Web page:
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KCOM Groundsmen Sacked After ‘Serious Breaches Of Duty’

KCOM groundsmen sacked after ‘serious breaches of duty’: The SMC says the high-profile media campaign by Darrell Cook and Mark Harrison has forced it to explain the sackings.

KCOM Groundsmen Sacked After 'Serious Breaches Of Duty'

Two KCOM groundsmen sacked earlier this year committed serious breaches of duty and undermined trust, their employer has said.

Darrell Cook and Mark Harrison were sacked by the Superstadium Management Company (SMC) in April for gross misconduct amid claims the pitch had been deteriorating.

Both of them insist they did nothing to warrant their dismissal and were never given any prior warnings by SMC.

Determined to get reinstated, the pair set up a crowdfunding page and hired Gosschalks Solicitors to fight their case so that they could take their former bosses to an employment tribunal.

Two KCOM groundsmen sacked earlier this year committed serious breaches of duty and undermined trust, their employer has said.

Darrell Cook and Mark Harrison were sacked by the Superstadium Management Company (SMC) in April for gross misconduct amid claims the pitch had been deteriorating.

Both of them insist they did nothing to warrant their dismissal and were never given any prior warnings by SMC.

Determined to get reinstated, the pair set up a crowdfunding page and hired Gosschalks Solicitors to fight their case so that they could take their former bosses to an employment tribunal.

But the SMC has now set out exactly why they felt they had no choice but to let the two men go.

In a statement it says: “The SMC writes this statement in response to the publication of the Employment Tribunal Particulars of Claim by Mr Harrison and Mr Cook.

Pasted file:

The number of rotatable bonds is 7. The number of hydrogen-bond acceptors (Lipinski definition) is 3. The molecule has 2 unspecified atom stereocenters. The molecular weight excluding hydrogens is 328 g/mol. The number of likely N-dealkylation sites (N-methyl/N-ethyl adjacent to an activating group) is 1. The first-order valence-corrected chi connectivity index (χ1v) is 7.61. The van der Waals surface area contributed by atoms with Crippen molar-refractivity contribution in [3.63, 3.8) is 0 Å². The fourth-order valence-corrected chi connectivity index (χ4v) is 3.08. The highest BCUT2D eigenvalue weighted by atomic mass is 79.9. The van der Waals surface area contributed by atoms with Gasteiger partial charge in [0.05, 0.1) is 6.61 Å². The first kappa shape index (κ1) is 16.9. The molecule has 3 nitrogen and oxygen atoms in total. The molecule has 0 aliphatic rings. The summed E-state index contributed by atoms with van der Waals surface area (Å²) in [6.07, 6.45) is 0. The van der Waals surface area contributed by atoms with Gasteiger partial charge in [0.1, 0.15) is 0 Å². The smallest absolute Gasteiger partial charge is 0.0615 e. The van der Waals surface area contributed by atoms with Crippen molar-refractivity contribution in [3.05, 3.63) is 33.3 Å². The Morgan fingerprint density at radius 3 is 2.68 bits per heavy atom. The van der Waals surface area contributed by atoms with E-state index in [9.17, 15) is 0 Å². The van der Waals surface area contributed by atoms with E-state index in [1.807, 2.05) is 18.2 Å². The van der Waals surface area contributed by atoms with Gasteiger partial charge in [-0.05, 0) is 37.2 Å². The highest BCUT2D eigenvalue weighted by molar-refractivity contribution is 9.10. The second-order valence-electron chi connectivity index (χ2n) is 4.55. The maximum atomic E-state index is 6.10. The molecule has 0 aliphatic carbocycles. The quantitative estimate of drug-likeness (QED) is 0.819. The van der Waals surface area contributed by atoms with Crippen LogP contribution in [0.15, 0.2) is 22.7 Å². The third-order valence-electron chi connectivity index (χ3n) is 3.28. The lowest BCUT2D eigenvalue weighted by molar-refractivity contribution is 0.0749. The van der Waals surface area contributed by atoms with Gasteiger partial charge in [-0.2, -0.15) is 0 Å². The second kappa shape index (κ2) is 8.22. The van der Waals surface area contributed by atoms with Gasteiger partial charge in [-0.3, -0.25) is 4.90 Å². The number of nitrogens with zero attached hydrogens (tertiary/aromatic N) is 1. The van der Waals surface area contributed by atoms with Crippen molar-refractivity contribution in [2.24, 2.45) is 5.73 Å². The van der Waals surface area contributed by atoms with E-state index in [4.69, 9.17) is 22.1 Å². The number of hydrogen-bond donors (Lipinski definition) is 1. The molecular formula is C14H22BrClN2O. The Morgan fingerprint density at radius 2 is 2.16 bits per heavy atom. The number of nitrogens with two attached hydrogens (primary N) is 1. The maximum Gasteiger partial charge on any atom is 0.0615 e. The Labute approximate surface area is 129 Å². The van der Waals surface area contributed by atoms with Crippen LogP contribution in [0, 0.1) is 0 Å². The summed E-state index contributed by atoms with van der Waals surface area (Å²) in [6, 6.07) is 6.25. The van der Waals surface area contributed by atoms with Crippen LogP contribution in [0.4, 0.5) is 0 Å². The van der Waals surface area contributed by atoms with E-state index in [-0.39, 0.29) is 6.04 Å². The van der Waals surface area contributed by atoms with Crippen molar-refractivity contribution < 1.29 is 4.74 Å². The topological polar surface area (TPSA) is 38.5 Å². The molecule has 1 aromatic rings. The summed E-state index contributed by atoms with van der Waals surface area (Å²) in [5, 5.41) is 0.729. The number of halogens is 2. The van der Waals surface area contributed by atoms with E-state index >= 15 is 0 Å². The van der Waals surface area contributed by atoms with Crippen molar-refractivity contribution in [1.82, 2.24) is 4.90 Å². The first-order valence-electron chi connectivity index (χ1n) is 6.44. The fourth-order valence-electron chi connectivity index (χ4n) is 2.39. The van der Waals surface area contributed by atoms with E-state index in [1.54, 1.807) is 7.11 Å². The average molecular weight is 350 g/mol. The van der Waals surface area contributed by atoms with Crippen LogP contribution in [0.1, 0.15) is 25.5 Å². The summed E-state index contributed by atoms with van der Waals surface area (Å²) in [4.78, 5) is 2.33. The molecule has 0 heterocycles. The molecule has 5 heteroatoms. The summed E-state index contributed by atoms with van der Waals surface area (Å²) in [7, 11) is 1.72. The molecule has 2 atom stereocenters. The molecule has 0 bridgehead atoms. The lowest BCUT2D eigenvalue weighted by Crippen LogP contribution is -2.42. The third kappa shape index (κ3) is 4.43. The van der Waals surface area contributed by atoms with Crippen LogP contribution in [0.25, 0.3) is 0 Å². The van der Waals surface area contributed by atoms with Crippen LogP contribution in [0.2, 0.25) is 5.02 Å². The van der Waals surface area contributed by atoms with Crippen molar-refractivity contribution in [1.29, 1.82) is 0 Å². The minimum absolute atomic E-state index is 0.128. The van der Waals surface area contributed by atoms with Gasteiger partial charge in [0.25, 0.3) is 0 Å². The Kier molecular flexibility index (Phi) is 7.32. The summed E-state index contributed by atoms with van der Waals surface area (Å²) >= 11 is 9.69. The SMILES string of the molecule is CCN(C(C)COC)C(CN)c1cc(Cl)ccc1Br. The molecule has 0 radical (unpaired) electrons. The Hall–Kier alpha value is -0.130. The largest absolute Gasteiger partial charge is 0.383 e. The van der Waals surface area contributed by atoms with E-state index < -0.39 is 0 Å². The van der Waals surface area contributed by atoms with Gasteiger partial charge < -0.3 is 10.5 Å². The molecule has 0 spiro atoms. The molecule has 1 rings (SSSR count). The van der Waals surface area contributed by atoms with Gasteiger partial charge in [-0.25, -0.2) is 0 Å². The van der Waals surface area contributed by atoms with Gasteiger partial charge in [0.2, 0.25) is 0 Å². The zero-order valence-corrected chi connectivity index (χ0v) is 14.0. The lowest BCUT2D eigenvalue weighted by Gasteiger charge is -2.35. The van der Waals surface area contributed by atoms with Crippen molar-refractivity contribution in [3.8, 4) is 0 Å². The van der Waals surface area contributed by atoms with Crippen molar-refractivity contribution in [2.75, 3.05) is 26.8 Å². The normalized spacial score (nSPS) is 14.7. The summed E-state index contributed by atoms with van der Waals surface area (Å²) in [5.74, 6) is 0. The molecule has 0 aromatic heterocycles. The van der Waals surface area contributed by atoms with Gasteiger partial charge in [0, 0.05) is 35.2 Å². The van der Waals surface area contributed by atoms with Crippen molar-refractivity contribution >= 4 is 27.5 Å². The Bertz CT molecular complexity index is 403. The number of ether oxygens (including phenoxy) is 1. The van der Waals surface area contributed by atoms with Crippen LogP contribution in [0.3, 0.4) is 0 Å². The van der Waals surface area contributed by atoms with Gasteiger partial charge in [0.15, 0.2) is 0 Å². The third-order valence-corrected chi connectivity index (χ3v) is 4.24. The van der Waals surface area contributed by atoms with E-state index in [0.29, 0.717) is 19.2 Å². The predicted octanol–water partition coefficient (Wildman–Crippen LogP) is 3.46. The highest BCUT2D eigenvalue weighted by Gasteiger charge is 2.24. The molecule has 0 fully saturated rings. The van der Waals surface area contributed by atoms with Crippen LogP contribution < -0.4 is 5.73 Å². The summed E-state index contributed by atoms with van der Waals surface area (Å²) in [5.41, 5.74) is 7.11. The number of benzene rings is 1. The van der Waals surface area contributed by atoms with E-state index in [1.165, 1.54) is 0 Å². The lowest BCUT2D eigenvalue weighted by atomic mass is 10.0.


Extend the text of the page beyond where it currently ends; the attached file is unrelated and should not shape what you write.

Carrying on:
“Due to the factual inaccuracies and the misrepresentations made in the document, the company considered responding immediately although we had a deadline to file a defence to the claims brought and felt that it was not appropriate to make any comment until the defence had been filed.

“Mr Harrison and Mr Cook stated via social media that they would provide ‘regular updates’ throughout the process and have indeed confirmed when the Employment Tribunal Hearing will take place.

“We therefore presumed that when we filed our defence, the two former employees would publish the document in order to provide ‘regular updates’ to their supporters and funders.

“However, having had our defence for approximately six weeks, we have received confirmation from their legal team that they do not intend to publish the document.

“We queried why it had not been published and initially understood that it was due to the fact that they had not received our permission to do so. We therefore gave our express permission to publish the document but despite this we have received confirmation that they will not publish it.”

The SMC says the determined media campaign by the two former groundsmen has forced the company to outline its defence.

The statement says: “Since their dismissal, Mr Harrison and Mr Cook have sought to gather as much media attention as possible and in our view, provided an inaccurate and misleading portrayal of the facts that led to their dismissals. They have appeared on television, radio, social media and they have their own crowdfunding page.

“During this media campaign they have named individual employees who work for the company and made a number of misrepresentations regarding them and their involvement in the process.